A theoretical framework consists of concepts and, together with their definitions and reference to relevant scholarly literature, existing theory that is used for your particular study. The theoretical framework must demonstrate an understanding of theories and concepts that are relevant to the topic of your research paper and that relate to the broader areas of knowledge being considered.

The theoretical framework is most often not something readily found within the literature . You must review course readings and pertinent research studies for theories and analytic models that are relevant to the research problem you are investigating.

The big mistake or lie from Tucker Carson and other blogessors from the right wing out there is to present whatever and all research anyone could make with that framework as being bad or evil, even before checking the evidence or data acquired (BTW the research is valid or not depending on the quality of the work and the review).

Carson and the like are being even bigoted against research itself.

CRT sounds rather Kafka-Trap-ish.

If you agree that racism exists, then your agreement is proof that racism exists.

If you deny that racism exists, then your denial is proof that racism exists since it means you’re privileged and can’t see racism.

Of course that does depend on specific research that reaches that conclusion before it is done, do you have a cite?

Problem has been that many sources from the right start with that caricature and not a cite from research doing that very thing was presented in previous discussions.

Pretty much all forms of theory in social sciences are technically unfalsifiable (including the popular conservative/libertarian idol of economic “rational choice theory”, for example), because there’s no way of doing a controlled experiment on them. You can’t isolate a social phenomenon in order to determine exactly what other social phenomena it does or doesn’t interact with. That doesn’t mean that such theories aren’t useful or meaningful in their own right.

People who complain about social science theory being “unfalsifiable” are simply failing to understand fundamental features of both social science and physical science.

But this is the real world we’re talking about here. Who on earth imagines that it’s a credible position to simply deny that racism exists? Unless you’ve been living under a rock on Mars for the last 500 years or so, you have ample evidence that racism exists.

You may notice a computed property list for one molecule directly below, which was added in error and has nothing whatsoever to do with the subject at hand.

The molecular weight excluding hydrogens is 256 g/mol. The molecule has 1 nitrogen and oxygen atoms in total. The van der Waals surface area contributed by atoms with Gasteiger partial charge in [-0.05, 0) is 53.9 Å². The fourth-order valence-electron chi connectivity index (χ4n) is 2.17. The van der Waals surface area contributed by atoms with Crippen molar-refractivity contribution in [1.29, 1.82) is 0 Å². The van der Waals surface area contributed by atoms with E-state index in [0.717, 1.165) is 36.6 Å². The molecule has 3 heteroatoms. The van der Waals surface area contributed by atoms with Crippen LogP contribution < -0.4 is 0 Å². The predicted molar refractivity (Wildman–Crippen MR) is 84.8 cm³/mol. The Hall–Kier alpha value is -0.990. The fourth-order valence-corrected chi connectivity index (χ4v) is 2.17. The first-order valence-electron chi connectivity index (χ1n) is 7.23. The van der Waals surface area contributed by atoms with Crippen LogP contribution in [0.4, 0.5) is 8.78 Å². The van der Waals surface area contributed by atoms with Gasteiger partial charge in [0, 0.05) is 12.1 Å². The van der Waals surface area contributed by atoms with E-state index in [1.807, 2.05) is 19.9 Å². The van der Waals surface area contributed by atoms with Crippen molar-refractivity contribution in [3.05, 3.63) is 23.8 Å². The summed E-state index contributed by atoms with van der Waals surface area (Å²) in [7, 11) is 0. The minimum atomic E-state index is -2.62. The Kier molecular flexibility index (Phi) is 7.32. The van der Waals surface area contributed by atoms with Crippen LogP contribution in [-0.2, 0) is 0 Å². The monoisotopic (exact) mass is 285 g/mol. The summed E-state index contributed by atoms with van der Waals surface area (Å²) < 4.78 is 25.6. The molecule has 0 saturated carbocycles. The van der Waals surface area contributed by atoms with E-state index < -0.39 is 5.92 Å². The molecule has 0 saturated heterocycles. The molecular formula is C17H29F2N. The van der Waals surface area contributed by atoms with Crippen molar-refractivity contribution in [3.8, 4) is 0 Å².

Agreement that racism exists is no more proof of its existence than agreement that gravity exists proves that things fall.

Denial that racism exists doesn’t prove that racism exists.

Other than those two points, though, maybe you’re right.

Is it too much to hope that, in this thread, someone will actually say what Critical Race Theory is?

Mostly this thread reminds me that I’m so old I keep wondering why people are obsessing about cathode ray tubes.

However, the Britannica site seems to have as neutral (IMHO) a definition of CRT as I’ve been able to find and assess.

There’s more, providing historical background and more detail and nuance, but that’s the high-level (and inexact) description. It’s useful to read the rest of the article for context.

Two further points to add from my inexpert view:

Where CRT gets murky is around the issue of intent. Not all systemic racism involves individuals explicitly intending to be racist; a lot of it is just inherent in the way the various systems were created and have historically been operated. Sometimes the racism is so “baked in” to the system it looks like an unintended organic by-product [sic] rather than an intrinsic flaw.

Also, the use of “benefit” in the context of white people seems to raise the same dander as the phrase “white privilege”, when in reality both tend to mean “not actively disadvantaged or targeted for reason of race”. Being white doesn’t mean everything gets handed to you on a silver platter, but it does usually mean that you get served a much smaller portion of shit to eat than non-whites get.